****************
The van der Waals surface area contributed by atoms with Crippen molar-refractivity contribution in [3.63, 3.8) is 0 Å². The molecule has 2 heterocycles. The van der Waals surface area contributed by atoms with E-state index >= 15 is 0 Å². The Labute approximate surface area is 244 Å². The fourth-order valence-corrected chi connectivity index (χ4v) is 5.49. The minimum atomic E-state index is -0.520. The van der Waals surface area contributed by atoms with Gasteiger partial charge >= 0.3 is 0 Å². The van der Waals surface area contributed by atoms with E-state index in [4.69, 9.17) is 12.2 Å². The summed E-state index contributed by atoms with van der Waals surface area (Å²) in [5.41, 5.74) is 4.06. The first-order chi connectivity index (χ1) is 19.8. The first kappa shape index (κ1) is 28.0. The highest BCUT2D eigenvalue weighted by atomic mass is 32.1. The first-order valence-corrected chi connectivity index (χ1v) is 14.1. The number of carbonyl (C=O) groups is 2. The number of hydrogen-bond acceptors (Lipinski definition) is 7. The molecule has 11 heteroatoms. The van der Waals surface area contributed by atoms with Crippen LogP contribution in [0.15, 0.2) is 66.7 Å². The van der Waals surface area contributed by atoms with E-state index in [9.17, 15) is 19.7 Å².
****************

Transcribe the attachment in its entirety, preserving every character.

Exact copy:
The van der Waals surface area contributed by atoms with Crippen molar-refractivity contribution in [3.63, 3.8) is 0 Å². The molecule has 2 heterocycles. The van der Waals surface area contributed by atoms with E-state index >= 15 is 0 Å². The Labute approximate surface area is 244 Å². The fourth-order valence-corrected chi connectivity index (χ4v) is 5.49. The minimum atomic E-state index is -0.520. The van der Waals surface area contributed by atoms with Gasteiger partial charge >= 0.3 is 0 Å². The van der Waals surface area contributed by atoms with E-state index in [4.69, 9.17) is 12.2 Å². The summed E-state index contributed by atoms with van der Waals surface area (Å²) in [5.41, 5.74) is 4.06. The first-order chi connectivity index (χ1) is 19.8. The first kappa shape index (κ1) is 28.0. The highest BCUT2D eigenvalue weighted by atomic mass is 32.1. The first-order valence-corrected chi connectivity index (χ1v) is 14.1. The number of carbonyl (C=O) groups is 2. The number of hydrogen-bond acceptors (Lipinski definition) is 7. The molecule has 11 heteroatoms. The van der Waals surface area contributed by atoms with Crippen LogP contribution in [0.15, 0.2) is 66.7 Å². The van der Waals surface area contributed by atoms with E-state index in [9.17, 15) is 19.7 Å².